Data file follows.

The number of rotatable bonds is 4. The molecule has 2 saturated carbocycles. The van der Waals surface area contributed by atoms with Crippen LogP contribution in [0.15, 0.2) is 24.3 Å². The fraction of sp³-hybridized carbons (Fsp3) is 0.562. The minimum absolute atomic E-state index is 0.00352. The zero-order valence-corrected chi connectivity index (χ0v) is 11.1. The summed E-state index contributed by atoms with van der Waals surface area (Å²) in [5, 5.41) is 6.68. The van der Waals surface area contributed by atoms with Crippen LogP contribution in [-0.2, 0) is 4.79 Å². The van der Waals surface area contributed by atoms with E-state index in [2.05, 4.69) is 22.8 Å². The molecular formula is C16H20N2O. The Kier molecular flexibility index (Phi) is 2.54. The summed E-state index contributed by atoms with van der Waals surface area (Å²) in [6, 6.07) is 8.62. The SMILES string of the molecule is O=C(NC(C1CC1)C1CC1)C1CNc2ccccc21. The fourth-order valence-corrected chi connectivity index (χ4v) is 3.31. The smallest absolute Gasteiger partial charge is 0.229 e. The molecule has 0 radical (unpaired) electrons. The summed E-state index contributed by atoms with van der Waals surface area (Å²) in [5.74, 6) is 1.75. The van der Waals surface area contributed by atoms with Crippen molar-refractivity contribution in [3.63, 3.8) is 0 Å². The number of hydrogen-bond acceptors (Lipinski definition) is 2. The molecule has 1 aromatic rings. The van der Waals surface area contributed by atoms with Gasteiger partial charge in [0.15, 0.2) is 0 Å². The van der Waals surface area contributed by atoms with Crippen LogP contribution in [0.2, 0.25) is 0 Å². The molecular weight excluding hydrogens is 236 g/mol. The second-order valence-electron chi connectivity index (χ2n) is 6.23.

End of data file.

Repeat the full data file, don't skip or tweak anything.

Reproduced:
The number of rotatable bonds is 4. The molecule has 2 saturated carbocycles. The van der Waals surface area contributed by atoms with Crippen LogP contribution in [0.15, 0.2) is 24.3 Å². The fraction of sp³-hybridized carbons (Fsp3) is 0.562. The minimum absolute atomic E-state index is 0.00352. The zero-order valence-corrected chi connectivity index (χ0v) is 11.1. The summed E-state index contributed by atoms with van der Waals surface area (Å²) in [5, 5.41) is 6.68. The van der Waals surface area contributed by atoms with Crippen LogP contribution in [-0.2, 0) is 4.79 Å². The van der Waals surface area contributed by atoms with E-state index in [2.05, 4.69) is 22.8 Å². The molecular formula is C16H20N2O. The Kier molecular flexibility index (Phi) is 2.54. The summed E-state index contributed by atoms with van der Waals surface area (Å²) in [6, 6.07) is 8.62. The SMILES string of the molecule is O=C(NC(C1CC1)C1CC1)C1CNc2ccccc21. The fourth-order valence-corrected chi connectivity index (χ4v) is 3.31. The smallest absolute Gasteiger partial charge is 0.229 e. The molecule has 0 radical (unpaired) electrons. The summed E-state index contributed by atoms with van der Waals surface area (Å²) in [5.74, 6) is 1.75. The van der Waals surface area contributed by atoms with Crippen molar-refractivity contribution in [3.63, 3.8) is 0 Å². The number of hydrogen-bond acceptors (Lipinski definition) is 2. The molecule has 1 aromatic rings. The van der Waals surface area contributed by atoms with Gasteiger partial charge in [0.15, 0.2) is 0 Å². The van der Waals surface area contributed by atoms with Crippen LogP contribution in [0.2, 0.25) is 0 Å². The molecular weight excluding hydrogens is 236 g/mol. The second-order valence-electron chi connectivity index (χ2n) is 6.23.